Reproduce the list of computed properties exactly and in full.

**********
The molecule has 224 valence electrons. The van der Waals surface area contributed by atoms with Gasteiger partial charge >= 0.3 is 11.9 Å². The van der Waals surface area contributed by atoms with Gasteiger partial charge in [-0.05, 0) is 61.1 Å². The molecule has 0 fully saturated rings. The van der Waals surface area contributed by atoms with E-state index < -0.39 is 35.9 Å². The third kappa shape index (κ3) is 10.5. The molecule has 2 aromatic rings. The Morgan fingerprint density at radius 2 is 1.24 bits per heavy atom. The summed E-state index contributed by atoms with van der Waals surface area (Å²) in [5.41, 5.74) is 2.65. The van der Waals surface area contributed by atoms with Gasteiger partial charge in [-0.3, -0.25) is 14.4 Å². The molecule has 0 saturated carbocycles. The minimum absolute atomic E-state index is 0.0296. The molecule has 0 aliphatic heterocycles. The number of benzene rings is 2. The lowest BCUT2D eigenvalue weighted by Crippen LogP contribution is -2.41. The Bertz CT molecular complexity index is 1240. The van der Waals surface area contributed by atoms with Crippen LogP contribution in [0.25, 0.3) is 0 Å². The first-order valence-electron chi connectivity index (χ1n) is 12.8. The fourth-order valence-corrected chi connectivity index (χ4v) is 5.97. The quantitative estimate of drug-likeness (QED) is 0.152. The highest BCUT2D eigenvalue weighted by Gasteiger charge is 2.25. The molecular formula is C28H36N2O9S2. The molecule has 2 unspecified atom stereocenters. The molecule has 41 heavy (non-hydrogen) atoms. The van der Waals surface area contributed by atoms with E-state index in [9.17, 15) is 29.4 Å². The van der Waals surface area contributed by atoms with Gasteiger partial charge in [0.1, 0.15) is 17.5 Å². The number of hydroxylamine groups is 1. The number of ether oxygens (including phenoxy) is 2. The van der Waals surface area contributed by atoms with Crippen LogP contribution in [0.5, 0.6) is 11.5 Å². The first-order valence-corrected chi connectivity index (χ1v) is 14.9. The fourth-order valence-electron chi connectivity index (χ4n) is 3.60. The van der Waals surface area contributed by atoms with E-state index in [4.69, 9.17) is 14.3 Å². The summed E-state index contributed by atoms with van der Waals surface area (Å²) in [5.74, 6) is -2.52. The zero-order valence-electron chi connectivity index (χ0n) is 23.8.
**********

The molecule has 224 valence electrons. The van der Waals surface area contributed by atoms with Gasteiger partial charge >= 0.3 is 11.9 Å². The van der Waals surface area contributed by atoms with Gasteiger partial charge in [-0.05, 0) is 61.1 Å². The molecule has 0 fully saturated rings. The van der Waals surface area contributed by atoms with E-state index < -0.39 is 35.9 Å². The third kappa shape index (κ3) is 10.5. The molecule has 2 aromatic rings. The Morgan fingerprint density at radius 2 is 1.24 bits per heavy atom. The summed E-state index contributed by atoms with van der Waals surface area (Å²) in [5.41, 5.74) is 2.65. The van der Waals surface area contributed by atoms with Gasteiger partial charge in [-0.3, -0.25) is 14.4 Å². The molecule has 0 saturated carbocycles. The minimum absolute atomic E-state index is 0.0296. The molecule has 0 aliphatic heterocycles. The number of benzene rings is 2. The lowest BCUT2D eigenvalue weighted by Crippen LogP contribution is -2.41. The Bertz CT molecular complexity index is 1240. The van der Waals surface area contributed by atoms with Crippen LogP contribution in [0.25, 0.3) is 0 Å². The first-order valence-electron chi connectivity index (χ1n) is 12.8. The fourth-order valence-corrected chi connectivity index (χ4v) is 5.97. The quantitative estimate of drug-likeness (QED) is 0.152. The highest BCUT2D eigenvalue weighted by Gasteiger charge is 2.25. The molecular formula is C28H36N2O9S2. The molecule has 2 unspecified atom stereocenters. The molecule has 41 heavy (non-hydrogen) atoms. The van der Waals surface area contributed by atoms with E-state index in [9.17, 15) is 29.4 Å². The van der Waals surface area contributed by atoms with Gasteiger partial charge in [0.1, 0.15) is 17.5 Å². The number of hydroxylamine groups is 1. The number of ether oxygens (including phenoxy) is 2. The van der Waals surface area contributed by atoms with Crippen LogP contribution in [0.5, 0.6) is 11.5 Å². The first-order valence-corrected chi connectivity index (χ1v) is 14.9. The fourth-order valence-electron chi connectivity index (χ4n) is 3.60. The van der Waals surface area contributed by atoms with E-state index in [4.69, 9.17) is 14.3 Å². The summed E-state index contributed by atoms with van der Waals surface area (Å²) in [5.74, 6) is -2.52. The zero-order valence-electron chi connectivity index (χ0n) is 23.8.